Wanda Landowska

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Wanda Landowska in 1937

Wanda Aleksandra Landowska (5 July 1879 – 16 August 1959) was a Polish-French harpsichordist whose performances, teaching, recordings and writings played a large role in reviving the popularity of the harpsichord in the early 20th century. She was the first person to record Johann Sebastian Bach's Goldberg Variations on the harpsichord (1933). She became a naturalized French citizen in 1938.[1]


Landowska was born in Warsaw, where her father was a lawyer, and her mother a linguist who translated Mark Twain into Polish. She began playing piano at the age of four, and studied at the Warsaw Conservatory with the senior Jan Kleczyński and Aleksander Michałowski. She also studied composition under Heinrich Urban in Berlin, and had lessons in Paris with Moritz Moszkowski. After marrying the Polish folklorist Henry Lew in 1900 in Paris, she taught piano at the Schola Cantorum there (1900–1912).

Landowska's favored instrument, the Pleyel Grand Modèle de Concert (1927) Berlin: Musikinstrumentenmuseum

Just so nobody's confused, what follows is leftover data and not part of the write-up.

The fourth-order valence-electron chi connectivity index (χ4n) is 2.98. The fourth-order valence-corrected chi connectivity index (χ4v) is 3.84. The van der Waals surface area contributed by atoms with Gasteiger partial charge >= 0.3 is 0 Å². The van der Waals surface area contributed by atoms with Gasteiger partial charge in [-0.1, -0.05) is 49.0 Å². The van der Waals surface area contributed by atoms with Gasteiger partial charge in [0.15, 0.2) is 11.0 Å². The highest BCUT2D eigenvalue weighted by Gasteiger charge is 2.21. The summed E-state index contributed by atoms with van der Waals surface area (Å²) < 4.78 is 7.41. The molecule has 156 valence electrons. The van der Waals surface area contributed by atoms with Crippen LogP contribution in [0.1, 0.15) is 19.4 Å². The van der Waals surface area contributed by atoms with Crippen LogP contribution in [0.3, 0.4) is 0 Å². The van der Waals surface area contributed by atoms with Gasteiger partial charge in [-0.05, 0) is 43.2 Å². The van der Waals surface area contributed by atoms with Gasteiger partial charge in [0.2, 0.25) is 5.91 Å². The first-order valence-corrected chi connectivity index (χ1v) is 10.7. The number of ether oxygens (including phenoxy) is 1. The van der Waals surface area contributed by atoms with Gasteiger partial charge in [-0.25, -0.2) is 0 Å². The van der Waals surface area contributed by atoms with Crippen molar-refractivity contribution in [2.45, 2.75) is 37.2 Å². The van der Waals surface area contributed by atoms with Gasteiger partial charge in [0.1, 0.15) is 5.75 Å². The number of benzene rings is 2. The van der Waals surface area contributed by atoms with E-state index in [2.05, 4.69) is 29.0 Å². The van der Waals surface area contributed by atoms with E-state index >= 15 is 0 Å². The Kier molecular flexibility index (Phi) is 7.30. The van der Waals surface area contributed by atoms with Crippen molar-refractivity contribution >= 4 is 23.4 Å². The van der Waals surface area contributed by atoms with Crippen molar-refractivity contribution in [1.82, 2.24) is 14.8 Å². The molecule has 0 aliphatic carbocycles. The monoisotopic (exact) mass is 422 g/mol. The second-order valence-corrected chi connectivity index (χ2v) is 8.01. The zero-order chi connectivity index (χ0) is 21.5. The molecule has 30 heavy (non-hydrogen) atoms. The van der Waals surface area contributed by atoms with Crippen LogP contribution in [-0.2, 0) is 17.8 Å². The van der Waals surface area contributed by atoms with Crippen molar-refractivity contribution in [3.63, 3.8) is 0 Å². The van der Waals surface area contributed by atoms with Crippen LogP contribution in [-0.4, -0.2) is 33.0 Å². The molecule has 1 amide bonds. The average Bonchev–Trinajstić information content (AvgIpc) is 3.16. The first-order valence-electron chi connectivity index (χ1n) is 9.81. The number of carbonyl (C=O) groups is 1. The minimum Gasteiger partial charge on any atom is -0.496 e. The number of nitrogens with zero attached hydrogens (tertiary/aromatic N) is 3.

She later taught harpsichord at the Berlin Hochschule für Musik (1912–1919). Deeply interested in musicology, and particularly in the works of Bach, Couperin and Rameau, she toured the museums of Europe looking at original keyboard instruments; she acquired old instruments and had new ones made at her request by Pleyel and Company. These were large, heavily built harpsichords with a 16-foot stop (a set of strings an octave below normal pitch) and owed much to piano construction. Responding to criticism by fellow Bach specialist Pablo Casals, she once said: "You play Bach your way, and I'll play him his way."[2]

A number of important new works were written for her: Manuel de Falla's El retablo de maese Pedro (Master Peter's Puppet Show) marked the return of the harpsichord to the modern orchestra. De Falla later wrote a harpsichord concerto for her, and Francis Poulenc composed his Concert champêtre for her.[citation needed]

Leonid Pasternak. Concert of Wanda Landowska in Moscow (1907), a pastel from the Tretyakov Gallery.

She established the École de Musique Ancienne at Paris in 1925: from 1927, her home in Saint-Leu-la-Forêt became a center for the performance and study of old music.[citation needed]

When the German Army invaded France, Landowska, who was Jewish, fled with her assistant and domestic partner Denise Restout,[3] leaving Saint-Leu in 1940, sojourning in Banyuls-sur-Mer, a commune in southern France, near Spain and on the coast of Mediterranean Sea, where her friend, sculptor Aristide Maillol was living, and finally sailing from Lisbon to the United States. Believing the Nazi threat to be temporary she had left with only 2 suitcases.[4] She arrived in New York on 7 December 1941, a day which coincided with the bombing of Pearl Harbor. Her home in Saint-Leu was looted, and her instruments and manuscripts stolen, so she arrived in the United States essentially without assets.[3]